It is true what they say. You can hardly take your eyes off him. The wavy dark hair, slightly tousled and falling just so, across the high, smooth aristocratic forehead. The lush black eyelashes. The whiter-than-white teeth, perfectly aligned behind the slightly self-conscious smile.
Even next to Hugh Grant--the movie star to whom he is endlessly compared--Richard Mason is, as the publicist for his book promised he would be, "utterly adorable."
Which brings us to the book and to the unavoidable question: Would Richard Mason, a 21-year-old Oxford lit student who has set the international publishing world on fire, be as hot as he is today if he weren't so darned cute?
This is no idle query. Entire reviews of Mason's debut novel--"The Drowning People" (Warner Books, 1999)--have been built around the extraordinarily pleasing physical attributes of its author. Mason's youth (he was 18 when he wrote the book and 20 when he got it published), his accent (British but not snooty), and his innocence ("I fear I'll wake up and find I'm 14 and have a French test in the morning!") all have combined to create an undeniably appealing package.
But is it worth $1 million? The photogenic Mason is the first to ask. Ensconced recently at his publisher's expense in the extravagant Four Seasons Hotel to greet the media and sign copies of his romantic thriller, the young author is flattered but still amazed by what he calls "this whole bizarre journey."
The youngest son of a human rights activist and a real estate developer, Richard was born in Johannesburg, South Africa. The family, weary of battling apartheid, moved to England when Richard was 10. By then, the precocious boy with the dreamy brown eyes had already penned a number of short stories.
"My family has always been very articulate about how we feel," Mason says, "and I was encouraged to put my emotions into words early on." "The Drowning People," which he wrote during the interlude between his studies at Eton and Oxford, is told from the perspective of a 70-year-old man who has just murdered his wife. Quite a reach for Mason, both chronologically and emotionally.
But the psychodrama about murder and revenge among the emotionally repressed English upper class has already hit the bestseller list in the Times of London, and sold foreign rights in 21 countries. In the United States, bidding for the book turned into the media event of the season with Warner Books acquiring the novel in a two-book deal for more than $800,000.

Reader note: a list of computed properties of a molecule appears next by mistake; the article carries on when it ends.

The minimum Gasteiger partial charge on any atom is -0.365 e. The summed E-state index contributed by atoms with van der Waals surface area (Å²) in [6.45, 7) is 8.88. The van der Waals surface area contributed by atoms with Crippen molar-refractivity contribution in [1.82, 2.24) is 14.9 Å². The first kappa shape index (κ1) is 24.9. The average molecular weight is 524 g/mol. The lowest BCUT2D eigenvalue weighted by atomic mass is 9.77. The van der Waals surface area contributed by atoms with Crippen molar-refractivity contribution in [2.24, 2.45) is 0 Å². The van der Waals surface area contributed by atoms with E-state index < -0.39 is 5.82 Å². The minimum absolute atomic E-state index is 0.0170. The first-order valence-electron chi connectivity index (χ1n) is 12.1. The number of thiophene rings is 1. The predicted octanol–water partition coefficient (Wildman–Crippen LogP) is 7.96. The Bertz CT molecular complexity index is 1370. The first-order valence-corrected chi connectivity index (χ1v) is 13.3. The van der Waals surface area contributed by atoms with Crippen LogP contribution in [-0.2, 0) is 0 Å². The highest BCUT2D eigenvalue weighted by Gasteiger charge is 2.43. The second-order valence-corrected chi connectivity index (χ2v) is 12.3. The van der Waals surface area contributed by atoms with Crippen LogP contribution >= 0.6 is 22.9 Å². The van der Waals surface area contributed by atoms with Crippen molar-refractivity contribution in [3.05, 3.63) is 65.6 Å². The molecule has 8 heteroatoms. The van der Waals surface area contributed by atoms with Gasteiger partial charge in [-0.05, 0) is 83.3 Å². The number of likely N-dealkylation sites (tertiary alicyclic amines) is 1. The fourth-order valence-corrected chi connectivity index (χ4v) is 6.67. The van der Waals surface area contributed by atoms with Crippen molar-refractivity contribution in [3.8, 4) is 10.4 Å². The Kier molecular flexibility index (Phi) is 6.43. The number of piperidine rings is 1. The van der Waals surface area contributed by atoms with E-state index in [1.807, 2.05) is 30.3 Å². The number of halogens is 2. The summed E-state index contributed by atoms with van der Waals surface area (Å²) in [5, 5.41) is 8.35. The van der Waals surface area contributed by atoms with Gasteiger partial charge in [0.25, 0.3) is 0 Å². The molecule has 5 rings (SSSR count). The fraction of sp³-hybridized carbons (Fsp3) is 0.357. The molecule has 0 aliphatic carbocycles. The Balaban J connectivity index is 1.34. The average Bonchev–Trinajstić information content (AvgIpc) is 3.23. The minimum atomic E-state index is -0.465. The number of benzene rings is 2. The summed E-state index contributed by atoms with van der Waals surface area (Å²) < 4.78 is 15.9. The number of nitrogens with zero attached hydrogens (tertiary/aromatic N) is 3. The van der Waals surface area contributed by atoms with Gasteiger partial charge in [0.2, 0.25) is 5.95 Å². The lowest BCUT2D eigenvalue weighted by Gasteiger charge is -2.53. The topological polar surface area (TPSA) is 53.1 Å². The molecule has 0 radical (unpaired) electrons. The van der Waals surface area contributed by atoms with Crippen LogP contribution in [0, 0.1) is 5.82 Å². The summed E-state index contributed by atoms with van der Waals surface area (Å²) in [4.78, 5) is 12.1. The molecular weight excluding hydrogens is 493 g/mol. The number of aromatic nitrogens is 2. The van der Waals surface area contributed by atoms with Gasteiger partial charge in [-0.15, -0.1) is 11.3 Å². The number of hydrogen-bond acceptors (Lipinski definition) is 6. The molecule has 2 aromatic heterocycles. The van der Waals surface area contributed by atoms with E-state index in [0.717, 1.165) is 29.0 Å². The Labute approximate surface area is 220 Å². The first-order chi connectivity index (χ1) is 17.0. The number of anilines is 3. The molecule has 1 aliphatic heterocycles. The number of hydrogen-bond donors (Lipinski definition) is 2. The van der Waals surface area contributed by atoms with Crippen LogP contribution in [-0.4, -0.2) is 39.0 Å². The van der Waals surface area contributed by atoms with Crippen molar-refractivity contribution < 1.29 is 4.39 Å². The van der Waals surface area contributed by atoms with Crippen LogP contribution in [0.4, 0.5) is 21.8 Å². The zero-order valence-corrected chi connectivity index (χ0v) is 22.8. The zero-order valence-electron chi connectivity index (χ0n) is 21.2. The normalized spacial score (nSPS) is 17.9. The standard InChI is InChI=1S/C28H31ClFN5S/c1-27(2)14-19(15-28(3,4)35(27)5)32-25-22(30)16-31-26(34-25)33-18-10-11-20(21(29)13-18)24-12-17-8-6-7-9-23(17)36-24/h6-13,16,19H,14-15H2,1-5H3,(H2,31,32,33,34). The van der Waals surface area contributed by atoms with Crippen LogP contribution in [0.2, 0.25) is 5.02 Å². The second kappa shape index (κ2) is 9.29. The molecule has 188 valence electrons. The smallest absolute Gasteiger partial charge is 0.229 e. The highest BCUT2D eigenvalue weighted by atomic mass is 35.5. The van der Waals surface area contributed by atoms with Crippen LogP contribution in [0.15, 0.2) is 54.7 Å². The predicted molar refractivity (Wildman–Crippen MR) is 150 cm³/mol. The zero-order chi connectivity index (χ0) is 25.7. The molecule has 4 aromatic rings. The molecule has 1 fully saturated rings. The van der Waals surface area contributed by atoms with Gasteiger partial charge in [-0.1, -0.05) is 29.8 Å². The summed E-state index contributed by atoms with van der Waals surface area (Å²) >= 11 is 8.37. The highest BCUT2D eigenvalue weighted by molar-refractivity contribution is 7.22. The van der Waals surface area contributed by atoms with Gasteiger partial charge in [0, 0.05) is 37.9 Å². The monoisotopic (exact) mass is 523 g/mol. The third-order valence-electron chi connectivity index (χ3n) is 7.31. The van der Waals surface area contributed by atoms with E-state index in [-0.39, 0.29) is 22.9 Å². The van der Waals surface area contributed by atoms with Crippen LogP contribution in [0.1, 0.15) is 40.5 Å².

"My [British] agent was having a drinks party for me and my parents--it was evening in London, lunchtime in New York--and my agent kept returning to the table as the bidding escalated [for U.S. rights]," Mason says. "When he said bidding had hit half a million, the whole restaurant stood up and clapped--which is very un-English."
Over the last several weeks, as Mason's book tour has taken him from the East Coast to the West and back again, he has learned a few un-English tricks of his own to win over the American glitterati.
Beginning with a pub party in May at the New Yorker where he wore a white V-neck T-shirt with a London-tailored black velvet suit, Mason wasted no time making an impression.
"I can't believe I'm here!" he exclaimed to a style reporter for the New York Times. The reporter christened Mason "lit-world it-boy."
He posed for Vogue magazine's "People Are Talking About" page, lounging on the deck of a pool. Vogue recommended Mason's book to readers as "glamorous, ghostly and decadent in the tradition of Daphne Du Maurier's 'Rebecca.' "
Asked over a Beverly Hills lunch about that comparison and another that likened his style to that of the 19th century British heavyweight Henry James, Mason mumbles something about being "hugely flattered" and waves off any suggestion that he believed a bit of his own publicity.
"I've had a number of big breaks in my literary life, and the first was being born in a country that speaks English. Did you know that English has 6,000 adjectives? . . . And if you find the right one, you know that sentence you're constructing is going to work."
His other big break, says Mason, was a post-Eton visit to Prague, a city that in the '90s feels very much like Paris in the 19th century. "I had no money so I got a job playing piano at a jazz bar and I wrote."
When he finishes the book tour Mason will go "home" to his rented flat in 20th century Paris. "It's on the seventh floor, and there is no lift [elevator] and I love to go there to be alone and to work," he says.
Work on the next novel, perhaps? "Oh, yes, it's rather well along--77,428 words, to be exact," he says. And then? "And then I'll go back to Oxford."
Oh, right. He's still in school. But exquisitely turned out in his black silk sweater and ivory gabardine slacks, Mason could be any handsome young celebrity taking in the sun from his chaise lounge at the Four Seasons pool.
Even Hugh Grant.
Pamela Warrick can be reached by e-mail at email@example.com.